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Title: Inheritance of fruit, foliar and plant habit attributes in Capsicum L.

item Stommel, John
item Griesbach, Robert

Submitted to: Journal of the American Society for Horticultural Science
Publication Type: Peer Reviewed Journal
Publication Acceptance Date: 2/25/2008
Publication Date: 5/1/2008
Citation: Stommel, J.R., Griesbach, R.J. 2008. Inheritance of fruit, foliar and plant habit attributes in Capsicum L. Journal of the American Society for Horticultural Science. 133:396-407.

Interpretive Summary: Considerable variation is available in pepper for fruit and foliage color, shape and size. Pepper plants may also vary in height from very short to very tall. When plant breeders wish to combine various characters in order to develop a new pepper plant, they are often hindered by a lack of knowledge on the inheritance of these characters and the number of genes that influence them. We conducted a genetic study to characterize the inheritance of pepper fruit, leaf and plant size attributes. We found that plant breeders can efficiently combine these different characters into a single plant because the variation which breeders may select from is due mostly to the plants genes and not due to variation caused by the conditions under which the plants are grown. Variation due to the plants genes will be passed on to its offspring whereas variation caused by the environment will not. We also found that some characters were associated with one another. For example, round fruit shape was associated with black fruit color. In this case, selection for round fruit that are green would be difficult. The results will be useful to plant breeders in developing new and improved peppers.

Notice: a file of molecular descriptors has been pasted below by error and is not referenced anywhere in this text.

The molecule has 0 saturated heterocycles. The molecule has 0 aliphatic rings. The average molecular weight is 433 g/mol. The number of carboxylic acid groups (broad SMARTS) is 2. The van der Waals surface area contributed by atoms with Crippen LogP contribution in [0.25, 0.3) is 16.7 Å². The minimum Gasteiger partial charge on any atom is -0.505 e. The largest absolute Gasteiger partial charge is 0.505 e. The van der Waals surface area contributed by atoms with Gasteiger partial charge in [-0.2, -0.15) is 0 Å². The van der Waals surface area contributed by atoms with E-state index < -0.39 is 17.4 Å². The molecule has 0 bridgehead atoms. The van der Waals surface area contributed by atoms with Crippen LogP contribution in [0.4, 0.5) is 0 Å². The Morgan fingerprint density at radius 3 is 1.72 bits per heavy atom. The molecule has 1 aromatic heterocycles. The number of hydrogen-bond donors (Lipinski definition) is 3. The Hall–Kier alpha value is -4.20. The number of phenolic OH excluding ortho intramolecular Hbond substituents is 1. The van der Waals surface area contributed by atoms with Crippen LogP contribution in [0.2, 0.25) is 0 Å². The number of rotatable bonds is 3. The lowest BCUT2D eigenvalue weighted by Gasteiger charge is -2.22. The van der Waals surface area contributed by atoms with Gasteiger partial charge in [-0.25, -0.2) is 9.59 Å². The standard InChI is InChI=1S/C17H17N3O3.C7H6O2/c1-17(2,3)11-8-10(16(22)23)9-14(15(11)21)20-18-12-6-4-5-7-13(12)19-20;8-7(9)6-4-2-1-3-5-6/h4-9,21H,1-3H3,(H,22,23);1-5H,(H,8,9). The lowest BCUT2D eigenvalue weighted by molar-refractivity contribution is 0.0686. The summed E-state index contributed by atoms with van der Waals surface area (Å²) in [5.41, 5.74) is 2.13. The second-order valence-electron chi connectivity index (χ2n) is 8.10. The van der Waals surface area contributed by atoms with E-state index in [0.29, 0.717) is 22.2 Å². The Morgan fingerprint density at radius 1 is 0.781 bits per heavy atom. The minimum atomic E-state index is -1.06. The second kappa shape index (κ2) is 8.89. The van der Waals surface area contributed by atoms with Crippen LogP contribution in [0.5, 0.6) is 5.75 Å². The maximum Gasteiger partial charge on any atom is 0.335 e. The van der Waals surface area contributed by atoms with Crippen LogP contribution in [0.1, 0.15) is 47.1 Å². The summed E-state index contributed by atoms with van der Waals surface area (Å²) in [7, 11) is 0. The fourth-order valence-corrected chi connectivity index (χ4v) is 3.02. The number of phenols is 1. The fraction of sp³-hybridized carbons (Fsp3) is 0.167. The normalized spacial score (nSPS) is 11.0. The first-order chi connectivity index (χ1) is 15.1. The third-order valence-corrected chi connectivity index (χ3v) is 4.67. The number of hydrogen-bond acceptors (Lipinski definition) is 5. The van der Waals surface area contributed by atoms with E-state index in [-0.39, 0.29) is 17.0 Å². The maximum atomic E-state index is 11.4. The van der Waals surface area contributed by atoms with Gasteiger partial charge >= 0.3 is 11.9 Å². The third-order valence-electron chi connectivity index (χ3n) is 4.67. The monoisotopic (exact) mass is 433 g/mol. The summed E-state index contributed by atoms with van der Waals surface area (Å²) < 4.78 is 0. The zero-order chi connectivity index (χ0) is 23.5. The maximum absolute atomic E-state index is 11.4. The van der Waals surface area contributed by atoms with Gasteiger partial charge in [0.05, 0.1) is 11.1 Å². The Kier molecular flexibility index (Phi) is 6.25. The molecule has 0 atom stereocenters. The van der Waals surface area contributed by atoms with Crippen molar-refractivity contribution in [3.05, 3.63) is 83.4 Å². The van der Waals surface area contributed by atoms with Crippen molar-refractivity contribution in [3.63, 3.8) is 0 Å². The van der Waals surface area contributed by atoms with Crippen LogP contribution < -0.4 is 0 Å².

Technical Abstract: Considerable diversity exists in Capsicum L. germplasm for fruit and leaf shape and size, as well as plant habit. Utilizing F1, F2 and backcross generations developed from diverse parental stocks, this report describes the inheritance patterns and relationships between unique foliar characters and diverse fruit and plant habit attributes. Our results demonstrate that pepper fruit color, shape and fruit per cluster were simply inherited with modifying gene action. Broad sense heritability for fruit color and shape and fruit per cluster were high, whereas narrow sense heritability for these characters was moderate to low. Although fruit clustering was simply inherited, the number of fruit per cluster exhibited a quantitative mode of inheritance. High fruit counts per cluster were linked with red fruit color and anthocyanin pigmented foliage. Fruit shape was linked with immature fruit color and inherited independently of mature fruit color. Leaf color, length and plant height were quantitatively inherited. Leaf shape did not vary, but leaf length varied and was positively correlated with leaf width. Broad sense heritability for leaf characters including leaf length, leaf width and leaf color were high. With the exception of leaf width which exhibited low narrow sense heritability, high narrow sense heritability for leaf characters denoted additive gene action. Plant height displayed high broad sense heritability. Moderate narrow sense heritability suggested that additive effects also influence plant height. Analysis of segregating populations demonstrated that red and orange fruit color can be combined with all possible leaf colors from green to black. These results provide new data to clarify and extend available information on the inheritance of Capsicum fruit attributes and provides new information on the genetic control of leaf characters and plant habit.